“It was very nice to meet you, Olivia!” May said when everyone was safely back on the ground. Peter put his hands on her shoulders and pulled her back as the police surrounded Doc Ock, who was webbed up nice and tight.
“Do not wave at the supervillain,” he told May.
“Please,” Doc Ock shouted cheerfully as she was handcuffed. “All my friends call me Liv!”
“And do not call her Liv,” Peter added.
“We’ll have to get together for dinner sometime, Liv!” May said. “Maybe after your arraignment.”
“Call me!” Liv shouted. One clawed tentacle waving back and forth in a weird mimicry of a cell phone as the cops forced her into the back of a squad car.
“Do not call her,” Peter joked. “I’m pretty sure they make you pay for those prison chats.” He waited. There was silence. “Ahem, Aunt May. That was funny. Laugh now, please.”
“I don’t know,” May said, hand cupped to her chin. “She is pretty cute.”
“Oh,” Peter said, “what the actual f—"
The wedding was a lovely ceremony held in a quaint outdoor venue strewn with white roses. Peter grudgingly walked May down the aisle and then he sat in the front row, his arms crossed defiantly over his chest, and Mary Jane none too subtly elbowing him every other minute. He met each jab with a ‘harumph’ distinctly reminiscent of his boss.
“Behave,” she whispered.
“I’d rather be Sabretooth’s personal groomer,” he bit back.
“You look like you’re about to throw up a hairball either way,” Mary Jane noted.
The music swelled. Liv appeared. There were fresh daisies dotting her wild hair and she wore a white lace dress that fell in asymmetrical tiers to her ankles. Someone had decorated her birkenstocks with rhinestones around the buckles. Her own tentacles were held to one side, prepared, apparently, to walk her down the aisle.
Peter swore under his breath. J Jonah Jameson, seated in the opposite row, promptly burst into tears. He buried his face in a monogrammed handkerchief as his wife patted his shoulder.
“I just love weddings!” he sobbed gruffly. “Parker, why aren’t you up there, taking photos for the society page?”
“Maybe because it’s my aunt’s wedding that I am not working at and because I am filled with hatred,” Peter suggested.
“Pictures, Parker,” Jonah sobbed, ignoring him. “I want pictures of this wedding!”
“Oh for the love of...” Peter said, tipping his head back.
The wedding march started. Peter slumped deeper into his seat and attempted to glare a hole into the officiant’s head. She was a small woman wearing a tie-dye shawl covered in feathers, and she opened the ceremony by having May and Liv use their energies to charge what she called “the crystal of their love.” Before the ceremony, Peter had asked Liv where she’d found her and she’d said Craigslist. When the officiant asked if anyone had any objections, he sat up straight in his seat and opened his mouth; Mary Jane’s hand gripped his thigh hard enough her nails threatened to puncture something.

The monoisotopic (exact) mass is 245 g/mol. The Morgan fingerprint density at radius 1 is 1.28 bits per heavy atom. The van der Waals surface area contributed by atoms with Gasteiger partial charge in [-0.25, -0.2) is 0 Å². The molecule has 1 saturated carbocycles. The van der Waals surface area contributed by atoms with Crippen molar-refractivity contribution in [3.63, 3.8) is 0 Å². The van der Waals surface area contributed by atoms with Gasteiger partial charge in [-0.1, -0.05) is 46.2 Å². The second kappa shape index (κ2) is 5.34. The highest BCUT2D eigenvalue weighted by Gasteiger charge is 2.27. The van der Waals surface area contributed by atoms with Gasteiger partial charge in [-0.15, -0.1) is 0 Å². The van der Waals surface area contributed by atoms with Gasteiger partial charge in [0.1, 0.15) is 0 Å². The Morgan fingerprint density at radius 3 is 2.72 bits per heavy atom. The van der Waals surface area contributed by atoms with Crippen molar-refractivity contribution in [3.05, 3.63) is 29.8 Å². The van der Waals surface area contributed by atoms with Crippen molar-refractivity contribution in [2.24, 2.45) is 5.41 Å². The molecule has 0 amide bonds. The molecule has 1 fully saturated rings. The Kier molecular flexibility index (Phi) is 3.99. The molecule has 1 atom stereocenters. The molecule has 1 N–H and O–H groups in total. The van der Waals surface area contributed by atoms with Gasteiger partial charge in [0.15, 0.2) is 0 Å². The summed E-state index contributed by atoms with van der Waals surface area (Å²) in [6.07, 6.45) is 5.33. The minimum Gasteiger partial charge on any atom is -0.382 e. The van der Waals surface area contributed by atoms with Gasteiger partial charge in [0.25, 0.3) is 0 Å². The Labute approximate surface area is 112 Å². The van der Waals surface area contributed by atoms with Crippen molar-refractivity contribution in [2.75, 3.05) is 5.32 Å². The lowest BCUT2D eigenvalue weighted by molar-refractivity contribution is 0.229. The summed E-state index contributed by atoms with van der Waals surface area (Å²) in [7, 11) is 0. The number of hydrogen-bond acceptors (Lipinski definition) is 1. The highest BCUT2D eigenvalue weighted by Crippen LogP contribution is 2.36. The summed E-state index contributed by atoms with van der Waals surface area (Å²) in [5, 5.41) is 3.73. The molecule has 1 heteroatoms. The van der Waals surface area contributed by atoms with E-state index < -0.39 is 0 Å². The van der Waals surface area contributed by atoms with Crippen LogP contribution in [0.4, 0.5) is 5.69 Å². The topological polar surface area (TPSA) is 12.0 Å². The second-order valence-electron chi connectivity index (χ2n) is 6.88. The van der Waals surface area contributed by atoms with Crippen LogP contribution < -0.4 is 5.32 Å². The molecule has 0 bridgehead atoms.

“Do not ruin this for May,” she hissed.
“She is marrying Doctor Octopus,” Peter hissed back, flinging a hand out to furiously gesture at them. “I – oh my God, oh my God. They’re kissing. Is that tongue.”
They were kissing. There was tongue. May dipped Olivia so low that that the ends of her curly hair brushed the ground and Peter automatically became concerned about everyone’s backs.
Applause broke out among the crowd as May and Liv straightened up, their hands clasped. Peter’s own clapping was decidedly grudging and motivated mostly by the fact that Mary Jane had moved her sharp nails up threateningly close to some more sensitive parts of his anatomy.
Later, at the reception, Peter clinked his fork against his glass.
“I’d like to make a toast,” he said, rising to his feet and clearing his throat obnoxiously, “to the happy couple. Now, some people,” here he briefly paused for dramatic effect. Mary Jane muttered something unkind as she pinched the bridge of her nose. “Some people might look at today’s union and think, what is that morally ambiguous middle-aged scientist with the criminal record resembling a phone book in thickness, who works for a company whose ethics I could, and have, best describe as ‘hot wet garbage’, doing marrying my beautiful, sweet, kind, loving, naïve 64-year-old aunt?”
He narrowed his eyes at Liv. She raised one hand and wiggled her fingers at him, beaming innocently.
“Some people,” he continued, “might say that. The optimistic among us, on the other hand, wish the happy couple nothing but a long, loving relationship, filled with sunshine and happiness and all that jazz. Mazel tov!”
He downed his champagne like a shot, tossed the glass over his shoulder with a crash, and then leaned forward, hissing “I’m watching you” at Liv before he collapsed moodily back into his seat.
“Nice speech, honey,” Mary Jane said, patting his knee. “Very subtle.”